lim as n approaches infinity of (n/(n+1))^2n
limit equals e?
if so why?
No,Originally Posted by Nichelle14
Consider,
$\displaystyle \lim_{n\to\infty}\left( 1+\frac{1}{n} \right)^n=e $
Since, the limit exists, then you can evaluate, $\displaystyle f(x)=1/x$ because it is countinous for $\displaystyle x>0$.
Thus,
$\displaystyle f\left( \lim_{n\to\infty}\left( 1+\frac{1}{n} \right)^n \right) =f(e)$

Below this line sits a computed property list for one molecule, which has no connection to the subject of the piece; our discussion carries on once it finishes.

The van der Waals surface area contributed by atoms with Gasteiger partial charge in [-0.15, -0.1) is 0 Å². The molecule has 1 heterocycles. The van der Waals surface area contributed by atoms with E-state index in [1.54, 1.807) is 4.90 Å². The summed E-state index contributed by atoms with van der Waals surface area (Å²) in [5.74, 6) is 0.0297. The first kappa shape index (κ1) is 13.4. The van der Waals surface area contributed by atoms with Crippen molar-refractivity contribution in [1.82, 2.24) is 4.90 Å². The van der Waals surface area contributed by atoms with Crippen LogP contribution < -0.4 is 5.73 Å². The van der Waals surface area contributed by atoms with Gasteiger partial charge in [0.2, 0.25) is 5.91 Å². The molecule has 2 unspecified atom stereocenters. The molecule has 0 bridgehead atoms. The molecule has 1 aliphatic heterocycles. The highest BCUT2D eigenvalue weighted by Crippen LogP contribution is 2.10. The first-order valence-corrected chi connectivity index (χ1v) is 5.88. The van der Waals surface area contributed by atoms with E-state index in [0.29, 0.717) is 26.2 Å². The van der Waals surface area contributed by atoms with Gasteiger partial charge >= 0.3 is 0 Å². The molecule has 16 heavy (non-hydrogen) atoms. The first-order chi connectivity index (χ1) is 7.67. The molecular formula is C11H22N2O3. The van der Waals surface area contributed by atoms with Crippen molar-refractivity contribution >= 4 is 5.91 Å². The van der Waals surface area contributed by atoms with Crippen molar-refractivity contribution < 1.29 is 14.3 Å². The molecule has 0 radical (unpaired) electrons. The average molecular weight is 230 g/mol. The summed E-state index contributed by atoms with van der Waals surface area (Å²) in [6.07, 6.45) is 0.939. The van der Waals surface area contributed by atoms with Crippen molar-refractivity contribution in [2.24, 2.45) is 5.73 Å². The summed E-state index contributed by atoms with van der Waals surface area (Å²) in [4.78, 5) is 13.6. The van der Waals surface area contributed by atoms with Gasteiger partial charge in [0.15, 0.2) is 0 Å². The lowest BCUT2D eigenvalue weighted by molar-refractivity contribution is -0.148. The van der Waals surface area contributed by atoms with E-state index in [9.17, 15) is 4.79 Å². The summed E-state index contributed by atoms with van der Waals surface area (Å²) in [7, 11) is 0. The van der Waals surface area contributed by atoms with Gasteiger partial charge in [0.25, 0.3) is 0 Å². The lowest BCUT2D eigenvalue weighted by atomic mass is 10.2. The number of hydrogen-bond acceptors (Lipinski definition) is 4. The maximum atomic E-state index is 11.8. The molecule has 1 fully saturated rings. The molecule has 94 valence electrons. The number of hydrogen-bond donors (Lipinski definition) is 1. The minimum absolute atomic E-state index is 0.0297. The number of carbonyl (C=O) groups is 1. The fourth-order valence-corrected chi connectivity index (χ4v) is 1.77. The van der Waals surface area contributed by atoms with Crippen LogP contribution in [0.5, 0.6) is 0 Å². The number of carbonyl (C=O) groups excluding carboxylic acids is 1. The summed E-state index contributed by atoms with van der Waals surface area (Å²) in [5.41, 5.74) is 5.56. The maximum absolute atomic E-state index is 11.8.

Thus, you have,
$\displaystyle \lim_{n\to\infty}\left( \frac{n}{n+1} \right)^n=1/e$
Again, since $\displaystyle g(x)=x^2$ is countinous you can evaluate both sides by it thus,
$\displaystyle g\left(\lim_{n\to\infty}\left( \frac{n}{n+1} \right)^n \right) =g(1/e)$
Thus,
$\displaystyle \lim_{n\to\infty}\left( \frac{n}{n+1} \right)^{2n}=1/e^2$